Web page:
Milk might seem like a slightly strange topic for a museum display but, as our Museum team explains, it is a powerful device with which to measure the past, present and future.
Thames Ditton's history with milk is long. The Milk Marketing Board, the organisation that controlled the buying and selling of every drop of milk between 1933 and 1994, was based in Thames Ditton on Gigg's Hill. Many local residents remember working at the MMB building; it was one of the largest local employers.
However, the new display in Thames Ditton Library not only charts the history of the Board, it embeds the principle of the MMB and what it set out to achieve in the context of recent developments within the farming world and wider economic issues.
Many dairy farmers have stopped producing milk or have moved into other fields of agriculture. This is due to the low prices they are being paid for their product; price wars in supermarkets are often blamed.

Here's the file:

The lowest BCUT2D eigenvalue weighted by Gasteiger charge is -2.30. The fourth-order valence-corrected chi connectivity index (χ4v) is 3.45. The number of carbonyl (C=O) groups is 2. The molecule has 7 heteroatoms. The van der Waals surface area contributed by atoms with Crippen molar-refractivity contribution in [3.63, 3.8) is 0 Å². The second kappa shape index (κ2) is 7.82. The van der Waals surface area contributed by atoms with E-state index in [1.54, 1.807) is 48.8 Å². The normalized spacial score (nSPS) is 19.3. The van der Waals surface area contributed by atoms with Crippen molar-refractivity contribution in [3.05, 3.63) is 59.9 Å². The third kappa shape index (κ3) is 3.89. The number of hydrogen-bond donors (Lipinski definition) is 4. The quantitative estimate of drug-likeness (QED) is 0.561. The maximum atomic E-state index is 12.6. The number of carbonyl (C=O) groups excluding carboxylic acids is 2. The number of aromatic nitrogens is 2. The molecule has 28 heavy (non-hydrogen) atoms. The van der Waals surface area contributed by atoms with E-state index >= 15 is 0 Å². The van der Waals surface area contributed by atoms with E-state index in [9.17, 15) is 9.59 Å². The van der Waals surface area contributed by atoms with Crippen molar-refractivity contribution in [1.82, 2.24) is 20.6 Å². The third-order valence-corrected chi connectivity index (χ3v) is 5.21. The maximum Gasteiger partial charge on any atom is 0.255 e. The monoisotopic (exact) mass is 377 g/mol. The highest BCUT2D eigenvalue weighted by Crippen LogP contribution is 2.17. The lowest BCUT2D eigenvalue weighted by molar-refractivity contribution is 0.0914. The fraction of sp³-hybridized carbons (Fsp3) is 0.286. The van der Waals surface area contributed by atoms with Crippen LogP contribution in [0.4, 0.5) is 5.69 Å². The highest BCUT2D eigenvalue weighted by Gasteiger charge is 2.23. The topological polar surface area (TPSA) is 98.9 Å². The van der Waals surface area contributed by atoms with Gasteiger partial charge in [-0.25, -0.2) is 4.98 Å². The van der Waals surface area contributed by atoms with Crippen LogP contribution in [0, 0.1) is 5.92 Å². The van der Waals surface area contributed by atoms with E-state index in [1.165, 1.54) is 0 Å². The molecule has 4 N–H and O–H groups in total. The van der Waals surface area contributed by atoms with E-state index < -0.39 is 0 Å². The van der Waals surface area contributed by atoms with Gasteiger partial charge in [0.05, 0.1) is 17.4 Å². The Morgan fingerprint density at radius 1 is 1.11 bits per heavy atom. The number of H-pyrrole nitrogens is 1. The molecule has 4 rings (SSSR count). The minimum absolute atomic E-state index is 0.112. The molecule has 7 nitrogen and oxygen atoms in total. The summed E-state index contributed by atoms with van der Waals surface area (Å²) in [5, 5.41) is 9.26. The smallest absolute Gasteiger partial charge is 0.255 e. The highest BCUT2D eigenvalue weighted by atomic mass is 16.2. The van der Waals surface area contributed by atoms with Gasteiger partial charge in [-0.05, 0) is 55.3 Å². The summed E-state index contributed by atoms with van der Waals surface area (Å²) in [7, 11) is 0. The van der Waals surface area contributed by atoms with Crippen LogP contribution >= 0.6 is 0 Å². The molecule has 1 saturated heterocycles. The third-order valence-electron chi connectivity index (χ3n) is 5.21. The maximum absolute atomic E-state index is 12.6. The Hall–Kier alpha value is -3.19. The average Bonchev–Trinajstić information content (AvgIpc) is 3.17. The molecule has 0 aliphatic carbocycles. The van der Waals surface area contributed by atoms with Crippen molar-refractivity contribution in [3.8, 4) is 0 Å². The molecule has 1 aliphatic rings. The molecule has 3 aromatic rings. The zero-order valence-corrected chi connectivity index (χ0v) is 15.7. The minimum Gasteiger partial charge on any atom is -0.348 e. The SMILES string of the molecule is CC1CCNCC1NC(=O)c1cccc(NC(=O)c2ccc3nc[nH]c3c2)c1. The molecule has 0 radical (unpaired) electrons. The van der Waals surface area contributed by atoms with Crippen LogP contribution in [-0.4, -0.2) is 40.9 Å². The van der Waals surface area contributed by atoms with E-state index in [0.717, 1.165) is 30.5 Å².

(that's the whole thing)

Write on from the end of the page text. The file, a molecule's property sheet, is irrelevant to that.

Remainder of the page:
While organising exhibitions for a museum without walls, it has been great to use our collection to fill in gaps - the years between 1994 when the MMB closed and the present day - to interpret a completely fresh story from the Elmbridge Museum archives.
Illustrating a social history that addresses national and global issues as well as just the local is incredibly important for museums. 'Milk' doesn't answer any questions as to how the 'milk crisis' can be resolved, but it does raise questions. The impact that small, personal choices have on major issues can be more easily understood when they are reduced down to the mundane and everyday such as milk.